The government has backtracked on its initial Digital Economy Bill proposals to cut off people illegally sharing copyrighted movies and music online.
The latest move is seen as a tactical response to a recent petition on the Number 10 website "to abandon Lord Mandelson's plans to ban individuals from the internet based on their use of 'peer to peer' file sharing."
The petition said: "The increasing role of the internet in access to society should not be underestimated. Cutting off households deprives families of education, government services and freedom of speech."
The government now claims: "We will not terminate the accounts of infringers – it is very hard to see how this could be deemed proportionate except in the most extreme – and therefore probably criminal – cases.
"We added account suspension to the list of possible technical measures which might be considered if our measures to tackle unlawful file-sharing through notifications and legal action are not as successful as we hope.
"This is but one of a number of possible options on which we would seek advice from Ofcom – and others – if we decided to consider a third obligation on technical measures. However what is clear is that we would need a rapid and robust route of appeal available to all consumers if we decided technical measures were needed."
Open Rights Group
However, the Open Rights Group that campaigns on digital rights, still says this is not a change in the government's position.
"When is 'disconnection' not disconnection? When it is 'account suspension', of course," notes the ORG.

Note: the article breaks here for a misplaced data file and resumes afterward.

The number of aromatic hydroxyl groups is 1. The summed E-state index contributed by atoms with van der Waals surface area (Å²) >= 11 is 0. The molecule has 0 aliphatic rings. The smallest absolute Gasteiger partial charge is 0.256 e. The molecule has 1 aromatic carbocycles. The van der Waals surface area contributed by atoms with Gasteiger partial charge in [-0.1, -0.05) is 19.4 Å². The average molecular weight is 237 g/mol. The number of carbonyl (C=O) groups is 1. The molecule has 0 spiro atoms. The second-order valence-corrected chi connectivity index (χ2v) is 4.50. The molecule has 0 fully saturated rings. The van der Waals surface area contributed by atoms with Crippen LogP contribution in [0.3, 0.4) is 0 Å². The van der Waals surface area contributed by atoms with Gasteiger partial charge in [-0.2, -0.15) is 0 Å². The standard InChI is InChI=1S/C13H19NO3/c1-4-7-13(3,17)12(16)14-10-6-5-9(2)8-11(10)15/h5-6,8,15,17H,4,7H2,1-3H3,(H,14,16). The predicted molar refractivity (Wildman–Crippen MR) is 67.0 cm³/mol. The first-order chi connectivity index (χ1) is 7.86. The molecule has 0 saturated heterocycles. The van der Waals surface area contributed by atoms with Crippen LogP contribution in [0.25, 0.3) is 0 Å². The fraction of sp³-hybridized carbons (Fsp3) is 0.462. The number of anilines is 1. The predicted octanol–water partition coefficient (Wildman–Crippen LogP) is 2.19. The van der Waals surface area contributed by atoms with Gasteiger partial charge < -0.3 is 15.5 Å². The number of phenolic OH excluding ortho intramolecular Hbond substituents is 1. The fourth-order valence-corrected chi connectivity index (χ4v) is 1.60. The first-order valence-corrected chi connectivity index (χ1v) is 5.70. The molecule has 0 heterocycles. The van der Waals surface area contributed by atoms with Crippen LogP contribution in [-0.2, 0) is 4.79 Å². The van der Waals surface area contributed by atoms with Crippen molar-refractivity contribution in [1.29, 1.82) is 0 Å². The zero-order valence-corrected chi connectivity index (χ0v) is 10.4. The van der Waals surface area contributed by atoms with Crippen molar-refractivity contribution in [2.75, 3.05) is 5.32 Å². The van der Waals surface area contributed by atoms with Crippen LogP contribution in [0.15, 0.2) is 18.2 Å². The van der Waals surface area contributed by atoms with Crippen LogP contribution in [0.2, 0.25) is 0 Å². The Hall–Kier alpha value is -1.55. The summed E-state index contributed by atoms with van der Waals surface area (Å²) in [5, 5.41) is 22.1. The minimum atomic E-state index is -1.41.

"The government therefore felt justified in a response to a petition on Friday in claiming that were not intending to 'disconnect' families from the net after accusations of copyright infringement. If you think they mean that their internet cabling will still be plugged in at the wall, then that's true.
"If you think they mean that these families will be able to connect to the internet, well, no they won't. Their connection will be switched off.
"Please do not be confused by the government's semantics. BIS [the Department of Business, Innovation and Skills] and DCMS [the Department of Culture, Media and Sport] decided in the summer that they would not refer to 'disconnecting' users, because that sounds harsh and over the top. 'Temporary account suspension' sounds much more reasonable.
"'Temporary account suspensions' sound like the government would to suspend accounts for a few hours, or at most a day, to fit most people's idea of 'temporary' and 'suspension'. We doubt 'suspensions' would be so brief. We can assume what the government means to you and me is 'disconnection'."
Via The Guardian